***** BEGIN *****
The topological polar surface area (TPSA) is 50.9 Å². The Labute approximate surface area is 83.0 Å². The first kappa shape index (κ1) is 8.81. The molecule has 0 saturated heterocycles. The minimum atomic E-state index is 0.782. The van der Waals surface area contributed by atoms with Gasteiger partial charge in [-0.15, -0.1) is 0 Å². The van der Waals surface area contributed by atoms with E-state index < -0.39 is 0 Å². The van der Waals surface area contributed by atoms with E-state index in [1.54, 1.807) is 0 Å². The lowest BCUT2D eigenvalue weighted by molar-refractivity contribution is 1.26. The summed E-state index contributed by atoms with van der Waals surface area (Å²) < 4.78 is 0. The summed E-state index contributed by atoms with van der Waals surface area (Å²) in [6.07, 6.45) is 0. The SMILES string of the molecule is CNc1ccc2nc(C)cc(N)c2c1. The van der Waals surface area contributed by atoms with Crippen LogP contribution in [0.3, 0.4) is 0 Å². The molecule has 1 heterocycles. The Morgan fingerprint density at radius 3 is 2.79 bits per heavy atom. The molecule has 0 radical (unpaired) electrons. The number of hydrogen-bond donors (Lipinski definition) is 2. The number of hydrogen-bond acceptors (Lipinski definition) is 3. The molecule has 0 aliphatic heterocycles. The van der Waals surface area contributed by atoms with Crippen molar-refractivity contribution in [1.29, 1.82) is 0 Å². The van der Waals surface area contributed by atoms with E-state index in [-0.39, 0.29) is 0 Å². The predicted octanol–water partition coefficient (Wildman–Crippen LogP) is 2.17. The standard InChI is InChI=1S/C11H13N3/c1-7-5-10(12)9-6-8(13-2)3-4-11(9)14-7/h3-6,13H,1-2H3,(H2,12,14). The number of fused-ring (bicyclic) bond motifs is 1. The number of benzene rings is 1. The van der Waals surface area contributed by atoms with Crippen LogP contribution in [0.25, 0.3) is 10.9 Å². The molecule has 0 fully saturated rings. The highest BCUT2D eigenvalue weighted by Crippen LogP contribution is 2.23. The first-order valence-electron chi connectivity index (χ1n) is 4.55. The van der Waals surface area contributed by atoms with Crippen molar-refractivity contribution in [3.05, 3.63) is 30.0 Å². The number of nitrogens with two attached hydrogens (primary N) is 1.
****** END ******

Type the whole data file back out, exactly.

The topological polar surface area (TPSA) is 50.9 Å². The Labute approximate surface area is 83.0 Å². The first kappa shape index (κ1) is 8.81. The molecule has 0 saturated heterocycles. The minimum atomic E-state index is 0.782. The van der Waals surface area contributed by atoms with Gasteiger partial charge in [-0.15, -0.1) is 0 Å². The van der Waals surface area contributed by atoms with E-state index < -0.39 is 0 Å². The van der Waals surface area contributed by atoms with E-state index in [1.54, 1.807) is 0 Å². The lowest BCUT2D eigenvalue weighted by molar-refractivity contribution is 1.26. The summed E-state index contributed by atoms with van der Waals surface area (Å²) < 4.78 is 0. The summed E-state index contributed by atoms with van der Waals surface area (Å²) in [6.07, 6.45) is 0. The SMILES string of the molecule is CNc1ccc2nc(C)cc(N)c2c1. The van der Waals surface area contributed by atoms with Crippen LogP contribution in [0.3, 0.4) is 0 Å². The molecule has 1 heterocycles. The Morgan fingerprint density at radius 3 is 2.79 bits per heavy atom. The molecule has 0 radical (unpaired) electrons. The number of hydrogen-bond donors (Lipinski definition) is 2. The number of hydrogen-bond acceptors (Lipinski definition) is 3. The molecule has 0 aliphatic heterocycles. The van der Waals surface area contributed by atoms with Crippen molar-refractivity contribution in [1.29, 1.82) is 0 Å². The van der Waals surface area contributed by atoms with E-state index in [-0.39, 0.29) is 0 Å². The predicted octanol–water partition coefficient (Wildman–Crippen LogP) is 2.17. The standard InChI is InChI=1S/C11H13N3/c1-7-5-10(12)9-6-8(13-2)3-4-11(9)14-7/h3-6,13H,1-2H3,(H2,12,14). The number of fused-ring (bicyclic) bond motifs is 1. The number of benzene rings is 1. The van der Waals surface area contributed by atoms with Crippen LogP contribution in [0.25, 0.3) is 10.9 Å². The molecule has 0 fully saturated rings. The highest BCUT2D eigenvalue weighted by Crippen LogP contribution is 2.23. The first-order valence-electron chi connectivity index (χ1n) is 4.55. The van der Waals surface area contributed by atoms with Crippen molar-refractivity contribution in [3.05, 3.63) is 30.0 Å². The number of nitrogens with two attached hydrogens (primary N) is 1.